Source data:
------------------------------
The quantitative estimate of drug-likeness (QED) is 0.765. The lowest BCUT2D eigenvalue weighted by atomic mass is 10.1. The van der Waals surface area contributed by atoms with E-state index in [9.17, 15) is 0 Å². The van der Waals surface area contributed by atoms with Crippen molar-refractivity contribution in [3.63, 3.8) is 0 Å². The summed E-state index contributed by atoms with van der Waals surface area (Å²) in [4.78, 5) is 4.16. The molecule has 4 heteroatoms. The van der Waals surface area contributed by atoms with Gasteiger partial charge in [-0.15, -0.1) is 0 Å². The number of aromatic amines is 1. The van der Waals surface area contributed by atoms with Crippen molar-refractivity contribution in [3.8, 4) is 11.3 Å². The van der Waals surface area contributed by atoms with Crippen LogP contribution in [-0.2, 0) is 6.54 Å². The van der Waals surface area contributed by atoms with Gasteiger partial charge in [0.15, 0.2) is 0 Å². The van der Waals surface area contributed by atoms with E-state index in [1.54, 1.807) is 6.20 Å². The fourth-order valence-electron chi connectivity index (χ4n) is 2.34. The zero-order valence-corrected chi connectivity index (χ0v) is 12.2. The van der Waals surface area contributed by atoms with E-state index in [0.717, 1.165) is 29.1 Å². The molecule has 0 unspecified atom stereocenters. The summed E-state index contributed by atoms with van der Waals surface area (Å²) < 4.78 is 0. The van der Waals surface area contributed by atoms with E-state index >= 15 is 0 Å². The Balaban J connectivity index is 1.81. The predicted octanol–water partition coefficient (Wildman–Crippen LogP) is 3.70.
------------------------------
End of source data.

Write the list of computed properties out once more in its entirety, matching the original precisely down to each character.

The quantitative estimate of drug-likeness (QED) is 0.765. The lowest BCUT2D eigenvalue weighted by atomic mass is 10.1. The van der Waals surface area contributed by atoms with E-state index in [9.17, 15) is 0 Å². The van der Waals surface area contributed by atoms with Crippen molar-refractivity contribution in [3.63, 3.8) is 0 Å². The summed E-state index contributed by atoms with van der Waals surface area (Å²) in [4.78, 5) is 4.16. The molecule has 4 heteroatoms. The van der Waals surface area contributed by atoms with Gasteiger partial charge in [-0.15, -0.1) is 0 Å². The number of aromatic amines is 1. The van der Waals surface area contributed by atoms with Crippen molar-refractivity contribution in [3.8, 4) is 11.3 Å². The van der Waals surface area contributed by atoms with Crippen LogP contribution in [-0.2, 0) is 6.54 Å². The van der Waals surface area contributed by atoms with Gasteiger partial charge in [0.15, 0.2) is 0 Å². The van der Waals surface area contributed by atoms with E-state index in [1.54, 1.807) is 6.20 Å². The fourth-order valence-electron chi connectivity index (χ4n) is 2.34. The zero-order valence-corrected chi connectivity index (χ0v) is 12.2. The van der Waals surface area contributed by atoms with E-state index in [0.717, 1.165) is 29.1 Å². The molecule has 0 unspecified atom stereocenters. The summed E-state index contributed by atoms with van der Waals surface area (Å²) < 4.78 is 0. The van der Waals surface area contributed by atoms with E-state index >= 15 is 0 Å². The Balaban J connectivity index is 1.81. The predicted octanol–water partition coefficient (Wildman–Crippen LogP) is 3.70.